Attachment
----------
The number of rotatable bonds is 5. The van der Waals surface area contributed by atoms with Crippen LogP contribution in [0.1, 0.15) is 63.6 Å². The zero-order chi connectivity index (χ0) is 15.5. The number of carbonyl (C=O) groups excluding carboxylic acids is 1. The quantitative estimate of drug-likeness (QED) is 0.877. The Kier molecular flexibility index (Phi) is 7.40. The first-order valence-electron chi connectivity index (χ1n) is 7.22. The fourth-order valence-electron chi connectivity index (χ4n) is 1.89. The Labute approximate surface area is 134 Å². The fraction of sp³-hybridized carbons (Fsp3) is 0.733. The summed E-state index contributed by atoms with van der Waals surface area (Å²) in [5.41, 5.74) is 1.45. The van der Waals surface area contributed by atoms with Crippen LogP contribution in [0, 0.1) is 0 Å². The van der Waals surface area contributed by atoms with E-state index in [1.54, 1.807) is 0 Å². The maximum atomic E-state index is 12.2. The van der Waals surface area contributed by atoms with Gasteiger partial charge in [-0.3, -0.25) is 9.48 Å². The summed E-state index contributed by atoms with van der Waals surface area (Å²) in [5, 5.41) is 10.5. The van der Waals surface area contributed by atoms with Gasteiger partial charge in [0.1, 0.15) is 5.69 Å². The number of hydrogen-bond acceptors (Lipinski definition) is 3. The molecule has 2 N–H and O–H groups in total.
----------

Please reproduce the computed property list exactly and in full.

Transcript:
The number of rotatable bonds is 5. The van der Waals surface area contributed by atoms with Crippen LogP contribution in [0.1, 0.15) is 63.6 Å². The zero-order chi connectivity index (χ0) is 15.5. The number of carbonyl (C=O) groups excluding carboxylic acids is 1. The quantitative estimate of drug-likeness (QED) is 0.877. The Kier molecular flexibility index (Phi) is 7.40. The first-order valence-electron chi connectivity index (χ1n) is 7.22. The fourth-order valence-electron chi connectivity index (χ4n) is 1.89. The Labute approximate surface area is 134 Å². The fraction of sp³-hybridized carbons (Fsp3) is 0.733. The summed E-state index contributed by atoms with van der Waals surface area (Å²) in [5.41, 5.74) is 1.45. The van der Waals surface area contributed by atoms with Crippen LogP contribution in [0, 0.1) is 0 Å². The van der Waals surface area contributed by atoms with E-state index in [1.54, 1.807) is 0 Å². The maximum atomic E-state index is 12.2. The van der Waals surface area contributed by atoms with Gasteiger partial charge in [-0.3, -0.25) is 9.48 Å². The summed E-state index contributed by atoms with van der Waals surface area (Å²) in [5, 5.41) is 10.5. The van der Waals surface area contributed by atoms with Gasteiger partial charge in [0.1, 0.15) is 5.69 Å². The number of hydrogen-bond acceptors (Lipinski definition) is 3. The molecule has 2 N–H and O–H groups in total.